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The Relationship between Socio-demographic Characteristics, Family Environment, and Caregiver Coping in Families of Children with Cancer

  • Elizabeth A. Gage-BouchardEmail author
  • Katie A. Devine
  • Charles E. Heckler
Article

Abstract

The factors that influence caregiver coping mechanism preferences after a child’s diagnosis with cancer are not fully understood. This study examines the relationship between caregivers’ socio-demographic characteristics and the coping strategies they use to adapt to childhood cancer. Sixty caregivers of pediatric cancer patients completed a socio-demographic questionnaire, the Family Environment Scale, and the COPE inventory. There were no significant differences in family environment by income or education. Caregiver educational attainment was positively associated with use of planning and active coping styles, while income was not associated with caregiver coping style. Mothers were more likely than fathers to use active coping, instrumental support, religious coping, and emotional support. Men with lower education engaged in greater substance use coping and lower planning. The findings show that educational attainment and caregiver gender influence caregiver coping styles following a pediatric cancer diagnosis and suggest that educational attainment rather than financial resources drive the association between SES and coping. Programs that address educational gaps and teach caregivers planning and active coping skills may be beneficial for parents with lower educational attainment, particularly men.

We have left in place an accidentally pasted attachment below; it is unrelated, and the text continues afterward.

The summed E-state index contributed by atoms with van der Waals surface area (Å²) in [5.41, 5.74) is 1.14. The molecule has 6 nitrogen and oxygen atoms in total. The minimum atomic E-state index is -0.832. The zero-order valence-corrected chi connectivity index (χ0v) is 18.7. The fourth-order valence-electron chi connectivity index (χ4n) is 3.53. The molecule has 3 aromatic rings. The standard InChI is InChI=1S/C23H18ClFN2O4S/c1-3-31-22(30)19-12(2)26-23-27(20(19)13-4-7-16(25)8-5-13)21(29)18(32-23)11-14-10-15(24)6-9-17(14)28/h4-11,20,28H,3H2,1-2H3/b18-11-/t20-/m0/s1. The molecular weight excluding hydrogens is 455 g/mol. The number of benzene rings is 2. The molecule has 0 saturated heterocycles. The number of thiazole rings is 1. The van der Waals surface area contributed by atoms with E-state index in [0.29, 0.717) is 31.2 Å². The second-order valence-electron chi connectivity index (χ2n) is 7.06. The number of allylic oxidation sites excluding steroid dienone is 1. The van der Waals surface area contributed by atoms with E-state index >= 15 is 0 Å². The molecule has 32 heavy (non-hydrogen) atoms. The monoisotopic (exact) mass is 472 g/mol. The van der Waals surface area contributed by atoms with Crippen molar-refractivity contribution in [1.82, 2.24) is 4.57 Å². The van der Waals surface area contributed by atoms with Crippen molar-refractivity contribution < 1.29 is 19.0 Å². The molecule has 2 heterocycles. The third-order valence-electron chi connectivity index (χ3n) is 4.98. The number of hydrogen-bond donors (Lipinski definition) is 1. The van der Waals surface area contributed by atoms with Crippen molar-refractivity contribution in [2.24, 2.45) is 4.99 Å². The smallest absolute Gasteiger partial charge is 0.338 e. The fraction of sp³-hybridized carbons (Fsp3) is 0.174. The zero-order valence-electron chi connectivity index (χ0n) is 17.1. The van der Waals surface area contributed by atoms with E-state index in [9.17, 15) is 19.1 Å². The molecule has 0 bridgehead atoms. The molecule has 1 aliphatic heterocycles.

Keywords

Socioeconomic status Coping Family environment Gender Cancer 

Notes

Acknowledgments

This research was supported by the National Institutes of Health, grants R21CA141165, R25CA114101 and R25CA10618. We would like to thank Martin Brecher, Deborah Erwin, Michael Farrell, James Marshall, Debra Street, Robert Wagmiller, Michael Zevon, Gary Morrow, and the anonymous reviewers for their extensive and helpful feedback throughout this project. This research would not have been possible without our dedicated research team, Christina Panagakis, Nikia Clark, Jessica Keaton, Brandee Aquilino, Kristen Fix and all of the families who generously participated in the study.

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Copyright information

© Springer Science+Business Media New York 2013

Authors and Affiliations

  • Elizabeth A. Gage-Bouchard
    • 1
    Email author
  • Katie A. Devine
    • 2
  • Charles E. Heckler
    • 2
  1. 1.Department of Community Health and Health Behavior, The School of Public Health and Health ProfessionsUniversity at BuffaloBuffaloUSA
  2. 2.Department of Radiation OncologyUniversity of Rochester Medical CenterRochesterUSA

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